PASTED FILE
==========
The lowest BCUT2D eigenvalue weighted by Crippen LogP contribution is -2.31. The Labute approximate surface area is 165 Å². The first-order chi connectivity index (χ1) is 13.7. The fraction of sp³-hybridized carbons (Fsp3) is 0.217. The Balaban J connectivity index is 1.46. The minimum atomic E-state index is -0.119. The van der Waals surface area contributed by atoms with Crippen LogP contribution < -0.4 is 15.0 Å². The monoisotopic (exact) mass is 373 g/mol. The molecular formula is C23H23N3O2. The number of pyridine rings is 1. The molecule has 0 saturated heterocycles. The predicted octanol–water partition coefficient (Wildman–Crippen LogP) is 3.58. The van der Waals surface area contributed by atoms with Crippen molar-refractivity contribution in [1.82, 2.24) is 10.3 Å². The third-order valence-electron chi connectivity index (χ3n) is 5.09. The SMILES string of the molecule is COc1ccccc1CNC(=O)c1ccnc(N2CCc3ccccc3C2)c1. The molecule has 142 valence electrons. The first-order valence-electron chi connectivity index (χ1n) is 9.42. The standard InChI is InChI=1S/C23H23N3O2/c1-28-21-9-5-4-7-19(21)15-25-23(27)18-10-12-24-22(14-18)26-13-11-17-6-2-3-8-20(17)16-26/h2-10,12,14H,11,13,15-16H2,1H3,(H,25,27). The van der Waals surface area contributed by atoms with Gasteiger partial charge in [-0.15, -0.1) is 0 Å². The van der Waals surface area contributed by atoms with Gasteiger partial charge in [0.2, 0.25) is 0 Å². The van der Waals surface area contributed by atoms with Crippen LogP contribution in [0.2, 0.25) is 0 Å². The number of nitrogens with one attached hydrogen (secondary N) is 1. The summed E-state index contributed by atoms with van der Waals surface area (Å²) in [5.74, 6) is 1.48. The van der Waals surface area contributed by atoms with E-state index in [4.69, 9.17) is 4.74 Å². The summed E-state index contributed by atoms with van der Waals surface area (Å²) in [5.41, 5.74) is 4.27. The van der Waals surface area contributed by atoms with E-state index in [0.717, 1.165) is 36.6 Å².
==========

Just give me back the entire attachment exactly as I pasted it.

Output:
The lowest BCUT2D eigenvalue weighted by Crippen LogP contribution is -2.31. The Labute approximate surface area is 165 Å². The first-order chi connectivity index (χ1) is 13.7. The fraction of sp³-hybridized carbons (Fsp3) is 0.217. The Balaban J connectivity index is 1.46. The minimum atomic E-state index is -0.119. The van der Waals surface area contributed by atoms with Crippen LogP contribution < -0.4 is 15.0 Å². The monoisotopic (exact) mass is 373 g/mol. The molecular formula is C23H23N3O2. The number of pyridine rings is 1. The molecule has 0 saturated heterocycles. The predicted octanol–water partition coefficient (Wildman–Crippen LogP) is 3.58. The van der Waals surface area contributed by atoms with Crippen molar-refractivity contribution in [1.82, 2.24) is 10.3 Å². The third-order valence-electron chi connectivity index (χ3n) is 5.09. The SMILES string of the molecule is COc1ccccc1CNC(=O)c1ccnc(N2CCc3ccccc3C2)c1. The molecule has 142 valence electrons. The first-order valence-electron chi connectivity index (χ1n) is 9.42. The standard InChI is InChI=1S/C23H23N3O2/c1-28-21-9-5-4-7-19(21)15-25-23(27)18-10-12-24-22(14-18)26-13-11-17-6-2-3-8-20(17)16-26/h2-10,12,14H,11,13,15-16H2,1H3,(H,25,27). The van der Waals surface area contributed by atoms with Gasteiger partial charge in [-0.15, -0.1) is 0 Å². The van der Waals surface area contributed by atoms with Gasteiger partial charge in [0.2, 0.25) is 0 Å². The van der Waals surface area contributed by atoms with Crippen LogP contribution in [0.2, 0.25) is 0 Å². The number of nitrogens with one attached hydrogen (secondary N) is 1. The summed E-state index contributed by atoms with van der Waals surface area (Å²) in [5.74, 6) is 1.48. The van der Waals surface area contributed by atoms with E-state index in [4.69, 9.17) is 4.74 Å². The summed E-state index contributed by atoms with van der Waals surface area (Å²) in [5.41, 5.74) is 4.27. The van der Waals surface area contributed by atoms with E-state index in [0.717, 1.165) is 36.6 Å².